The Swiss video- and installation-maker Pipilotti Rist is an evangelist for happiness like no other first-rate artist, except, perhaps, Alexander Calder. Rist’s rigorously disciplined hedonism elates anew at the Luhring Augustine gallery. The show, “Heroes of Birth,” centers on a darkened room with five ranks of white scrims hung diagonally across it. Wall-mounted projectors stream soft-edged videos of sheep grazing and at play in an Alpine meadow, and of crisp, roving computer animations of pale-green and lavender circles that, in concentric arrays, wax, wane, and gyrate three-dimensionally. Color is more than the keynote of Rist’s art—it’s practically the theology. The effect is both incessantly stimulating and particularly restful.
Rist, who is forty-eight, lives in Zurich with her longtime partner, Balz Roth, and their seven-year-old son, Himalaya. She was born and raised in Grabs, a Rhine Valley town near the Austrian border. She studied commercial art, illustration, and photography at the University of Applied Arts in Vienna, then video at the School of Design in Basel. From 1988 to 1994, she played flute and bass in a female band, Les Reines Prochaines. In another room of the show, scores of mostly women’s undies, from vintage bloomers to lacy notions, hang from the ceiling in a vertical configuration of two incomplete cones, joined at their bases. Richly colored wallpaper repeats kaleidoscopic patterns of joined female hands and of indistinct male genitals.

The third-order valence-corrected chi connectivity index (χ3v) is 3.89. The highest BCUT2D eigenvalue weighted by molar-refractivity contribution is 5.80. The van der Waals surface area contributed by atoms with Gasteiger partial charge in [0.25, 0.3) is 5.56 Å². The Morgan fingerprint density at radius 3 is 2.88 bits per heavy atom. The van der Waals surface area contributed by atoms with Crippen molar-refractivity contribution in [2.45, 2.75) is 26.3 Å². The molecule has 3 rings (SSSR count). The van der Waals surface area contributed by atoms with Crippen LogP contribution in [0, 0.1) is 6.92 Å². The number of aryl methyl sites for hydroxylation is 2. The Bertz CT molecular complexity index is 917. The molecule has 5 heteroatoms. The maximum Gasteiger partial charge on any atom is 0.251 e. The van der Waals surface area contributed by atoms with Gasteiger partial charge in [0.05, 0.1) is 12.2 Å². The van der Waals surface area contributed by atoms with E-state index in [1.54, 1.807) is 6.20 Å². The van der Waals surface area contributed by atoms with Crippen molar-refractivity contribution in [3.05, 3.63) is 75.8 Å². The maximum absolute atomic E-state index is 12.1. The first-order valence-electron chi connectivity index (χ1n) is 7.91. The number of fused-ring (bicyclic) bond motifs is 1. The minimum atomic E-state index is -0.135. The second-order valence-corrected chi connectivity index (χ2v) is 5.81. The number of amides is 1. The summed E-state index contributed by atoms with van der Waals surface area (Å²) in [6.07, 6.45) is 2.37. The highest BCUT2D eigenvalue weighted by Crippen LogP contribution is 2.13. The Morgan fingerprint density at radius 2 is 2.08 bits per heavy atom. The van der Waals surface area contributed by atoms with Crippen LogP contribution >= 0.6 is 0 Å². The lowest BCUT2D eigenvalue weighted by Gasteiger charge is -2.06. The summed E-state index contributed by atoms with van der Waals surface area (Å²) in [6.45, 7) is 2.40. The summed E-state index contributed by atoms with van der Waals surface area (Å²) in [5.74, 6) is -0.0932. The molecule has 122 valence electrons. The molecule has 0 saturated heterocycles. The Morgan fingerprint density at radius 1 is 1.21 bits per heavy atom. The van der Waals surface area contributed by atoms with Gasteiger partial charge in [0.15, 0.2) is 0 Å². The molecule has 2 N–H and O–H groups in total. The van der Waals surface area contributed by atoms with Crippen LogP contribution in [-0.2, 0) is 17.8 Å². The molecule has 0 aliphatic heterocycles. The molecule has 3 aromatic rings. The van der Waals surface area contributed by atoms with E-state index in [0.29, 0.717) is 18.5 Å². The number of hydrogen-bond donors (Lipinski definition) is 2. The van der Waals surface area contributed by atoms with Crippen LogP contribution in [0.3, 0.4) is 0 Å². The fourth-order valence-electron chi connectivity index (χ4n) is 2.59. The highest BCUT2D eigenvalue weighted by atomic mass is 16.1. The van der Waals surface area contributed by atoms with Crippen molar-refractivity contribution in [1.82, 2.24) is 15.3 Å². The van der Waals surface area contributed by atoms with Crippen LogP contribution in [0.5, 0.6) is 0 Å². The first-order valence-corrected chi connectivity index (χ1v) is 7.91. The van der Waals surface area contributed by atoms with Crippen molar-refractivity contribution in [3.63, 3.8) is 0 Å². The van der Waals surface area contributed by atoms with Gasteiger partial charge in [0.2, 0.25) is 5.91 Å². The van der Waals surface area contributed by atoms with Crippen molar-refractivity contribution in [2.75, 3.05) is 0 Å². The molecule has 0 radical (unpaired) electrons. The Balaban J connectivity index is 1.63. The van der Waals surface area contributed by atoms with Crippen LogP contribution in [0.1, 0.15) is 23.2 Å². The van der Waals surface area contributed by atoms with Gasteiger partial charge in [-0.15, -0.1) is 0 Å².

Mentions Rist’s film “Pepperminta.” Rist is remarkable for having insisted on bliss throughout an era when a parade of artists ambitiously expanded art’s physical scale and social address only to burden it, self-importantly, with theoretical arcane and political sanctimony.